As harpsichordist at Frederick’s court, first at Ruppin and Rheinsberg, then in Berlin, Bach was some way down the musical pecking order. The most privileged court musicians were Carl Heinrich Graun and, especially, Johann Joachim Quantz, Frederick’s flute teacher and purveyor of concertos by the yard for the king’s delectation. Quantz was not only paid far more than the young harpischordist-composer (2000 thalers in 1744-5 against Bach’s 300), but also enjoyed unique powers in the court. Bach, an altogether less compliant personality, came increasingly to resent not only his inferior financial status but also the atmosphere of sycophancy that pervaded the court. Frederick’s flute playing was tolerable, but nowhere near as good as the flatterers pretended. And when one courtier gushed ‘What rhythm!’ during a royal performance, Bach was heard to mutter caustically, ‘What rhythms.’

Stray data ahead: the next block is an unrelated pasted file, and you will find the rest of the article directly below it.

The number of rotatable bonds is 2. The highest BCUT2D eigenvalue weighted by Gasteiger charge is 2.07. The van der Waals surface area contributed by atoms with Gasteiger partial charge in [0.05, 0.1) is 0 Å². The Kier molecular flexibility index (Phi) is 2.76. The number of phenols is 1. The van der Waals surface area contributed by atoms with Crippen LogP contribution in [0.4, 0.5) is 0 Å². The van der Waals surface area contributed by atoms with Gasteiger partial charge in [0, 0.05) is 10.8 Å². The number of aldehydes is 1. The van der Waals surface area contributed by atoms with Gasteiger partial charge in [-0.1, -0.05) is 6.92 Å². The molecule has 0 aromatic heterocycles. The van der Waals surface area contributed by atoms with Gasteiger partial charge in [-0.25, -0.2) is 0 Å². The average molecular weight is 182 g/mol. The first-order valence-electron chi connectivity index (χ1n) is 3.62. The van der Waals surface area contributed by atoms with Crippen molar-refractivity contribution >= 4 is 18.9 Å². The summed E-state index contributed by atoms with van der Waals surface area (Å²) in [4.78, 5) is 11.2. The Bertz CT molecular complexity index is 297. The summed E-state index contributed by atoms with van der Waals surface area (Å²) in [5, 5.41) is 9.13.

In his Berlin years Bach wrote a fair amount of dispensable ‘utility’ music, including easy keyboard pieces and works for the king’s own performance. But in his first major keyboard publications, the ‘Prussian’ Sonatas of 1742 and the ‘Wurttemberg’ (u umlaut) set of 1744, the lingering influence of his father (several movements open just like a J. S. two-part invention) coexists with his own brand of sensibility: these sonatas repeatedly undermine the smooth euphony of the galant style with harmonic shocks and strange and sudden discontinuities of rhythm and texture. The rhetoric of these works is often startlingly intense, especially in the richly embellished slow movements. And while Bach’s designs often suggest the classical ‘sonata form’ in miniature, with variation and development of motifs a la Haydn, the details frequently have an improvisatory waywardness.